August 13, 2022

“Purposefully misleading”: Schiff slams Pence for refusing to declassify Ukraine call testimony

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The depth of the conspiracy within the Trump administration to try to discredit his leading Democratic rival, former Vice President  Joe Biden, was reinforced today in a letter to the current Vice President Mike Pence from House Intelligence Committee Chairman Adam Schiff (D-CA), according to a new article in The Washington Post.


On the eve of the historic impeachment vote in the House of Representatives, Congressman Schiff’s missive addresses Pence’s refusal to declassify testimony that the legislator considers “directly relevant” to the vote to subject Donald Trump to the most significant punishment available to Congress.

With access to the still-classified witness testimony from the congressional inquiries he oversaw, Schiff wrote that the yet to be publically available information “raises profound questions about your knowledge of the President’s scheme to solicit Ukraine’s interference in the 2020 U.S. presidential election.”

The testimony in question comes from Jennifer Williams, the vice president’s advisor on Russia, who submitted a supplemental written statement — about a call Pence made to Ukrainian President Volodymyr Zelensky — to the House Intelligence Committee after her initial appearance before Congress, in defiance of the Trump administration’s edict to its executive branch employees to refuse to cooperate with the congressional investigations.

Schiff sent a letter to Pence last week asking him to declassify that supplemental testimony, and the vice president refused to do so, simply saying that he had not discussed with Zelensky any of the topics that Trump had raised in his earlier, supposedly “perfect” call with the Ukrainian President.

Representative Schiff found Pence’s denial about the contents of his call suspicious and “deeply troubling,” since “Without prompting, the letter volunteers that ‘the Vice President never raised the Bidens, Burisma, or Crowdstrike in his conversations with President Zelensky,’ ” as Schiff’s letter quotes Pence’s response. “The Committee neither asserted that, nor asked whether, you specifically used those words.”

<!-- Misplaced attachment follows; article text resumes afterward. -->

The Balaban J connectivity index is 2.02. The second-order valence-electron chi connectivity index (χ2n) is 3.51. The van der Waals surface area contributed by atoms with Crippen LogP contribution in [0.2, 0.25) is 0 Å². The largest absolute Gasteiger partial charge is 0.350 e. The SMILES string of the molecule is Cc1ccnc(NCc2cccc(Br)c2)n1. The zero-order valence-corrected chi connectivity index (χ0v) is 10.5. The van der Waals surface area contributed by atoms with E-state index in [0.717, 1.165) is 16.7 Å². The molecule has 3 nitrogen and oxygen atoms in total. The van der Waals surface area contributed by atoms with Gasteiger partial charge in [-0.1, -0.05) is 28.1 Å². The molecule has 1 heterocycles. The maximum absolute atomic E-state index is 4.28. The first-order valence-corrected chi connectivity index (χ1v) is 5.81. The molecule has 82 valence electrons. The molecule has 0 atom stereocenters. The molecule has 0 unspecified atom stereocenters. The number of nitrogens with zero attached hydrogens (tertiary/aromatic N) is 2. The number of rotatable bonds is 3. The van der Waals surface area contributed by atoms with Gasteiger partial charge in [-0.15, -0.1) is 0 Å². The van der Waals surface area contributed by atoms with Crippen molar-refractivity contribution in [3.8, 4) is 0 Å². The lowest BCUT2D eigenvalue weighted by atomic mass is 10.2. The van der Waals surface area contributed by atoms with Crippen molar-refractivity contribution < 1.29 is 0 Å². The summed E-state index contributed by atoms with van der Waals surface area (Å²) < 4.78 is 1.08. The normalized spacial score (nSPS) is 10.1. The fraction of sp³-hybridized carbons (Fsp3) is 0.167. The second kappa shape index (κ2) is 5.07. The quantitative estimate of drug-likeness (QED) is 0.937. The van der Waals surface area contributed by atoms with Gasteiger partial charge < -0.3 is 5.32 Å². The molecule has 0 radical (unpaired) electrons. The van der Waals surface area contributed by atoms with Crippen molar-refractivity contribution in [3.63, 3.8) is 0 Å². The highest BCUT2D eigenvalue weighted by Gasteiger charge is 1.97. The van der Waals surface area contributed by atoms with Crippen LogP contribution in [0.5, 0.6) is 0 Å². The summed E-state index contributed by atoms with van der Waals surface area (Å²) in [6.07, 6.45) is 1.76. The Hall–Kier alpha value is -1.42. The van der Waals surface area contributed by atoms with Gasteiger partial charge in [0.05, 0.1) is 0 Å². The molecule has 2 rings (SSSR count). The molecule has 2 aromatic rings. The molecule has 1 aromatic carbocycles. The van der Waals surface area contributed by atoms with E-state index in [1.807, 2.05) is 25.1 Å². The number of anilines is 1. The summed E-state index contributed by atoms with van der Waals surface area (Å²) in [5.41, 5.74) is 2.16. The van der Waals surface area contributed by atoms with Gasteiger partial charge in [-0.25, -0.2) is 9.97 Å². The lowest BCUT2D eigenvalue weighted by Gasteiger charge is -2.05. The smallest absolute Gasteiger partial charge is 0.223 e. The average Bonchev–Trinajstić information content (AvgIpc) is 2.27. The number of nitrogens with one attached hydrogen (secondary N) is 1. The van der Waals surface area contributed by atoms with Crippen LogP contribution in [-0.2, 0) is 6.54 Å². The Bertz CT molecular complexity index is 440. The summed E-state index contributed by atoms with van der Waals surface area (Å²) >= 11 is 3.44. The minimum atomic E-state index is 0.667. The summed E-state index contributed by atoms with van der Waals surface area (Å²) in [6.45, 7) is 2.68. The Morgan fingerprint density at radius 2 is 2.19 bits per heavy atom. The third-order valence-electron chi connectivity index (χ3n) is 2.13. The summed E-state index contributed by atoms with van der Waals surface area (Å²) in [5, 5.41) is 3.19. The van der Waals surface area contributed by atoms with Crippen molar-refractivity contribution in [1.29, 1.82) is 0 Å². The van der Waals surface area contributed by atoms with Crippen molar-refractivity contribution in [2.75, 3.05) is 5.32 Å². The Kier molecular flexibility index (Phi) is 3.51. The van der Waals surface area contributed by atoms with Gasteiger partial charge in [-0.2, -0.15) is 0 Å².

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The significance of the testimony from Pence’s advisor is that it may lead to accusations that the vice president lied to Congress in his prior communications with the committee.

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“If the Supplemental Submission [from Williams] accurately describes your September 18 conversation with President Zelensky . . . it would mean that the representation of your communications with President Zelensky, as described in your office’s December 11 letter, may be purposefully misleading,” Schiff’s latest latter states.

Adding to Schiff’s suspicions about the truthfulness of Pence’s statements about his own Ukraine call is the fact that he has changed his stance from his initial public statements in early November that he had “no objection at all” to releasing the details of the call to the assertion from Williams’ lawyer on November 19 that the vice president had decided to make the call classified.

In his latest letter to pence, Schiff expressed his concern that Pence was protecting himself as much as he was covering for Donald Trump in his refusal to declassify the secret testimony.

“Your unwillingness to declassify the Supplemental Submission raises the serious question of whether your continuing efforts to obstruct the House’s impeachment inquiry are intended not just to protect President Trump, but yourself as well,” Schiff wrote.

With a spokeswoman for Vice President Pence declining to comment on the dispute, the only thing we can do until the contents of the testimony about the phone call from someone with direct knowledge of it is finally disclosed publicly is speculate and fantasize about the prospect of President Pelosi.

Follow Vinnie Longobardo on Twitter.

Original reporting by Elise Viebeck at The Washington Post.

Vinnie Longobardo

is the Managing Editor of Washington Press and a 35-year veteran of the TV, mobile, & internet industries, specializing in start-ups and the international media business. His passions are politics, music, and art.

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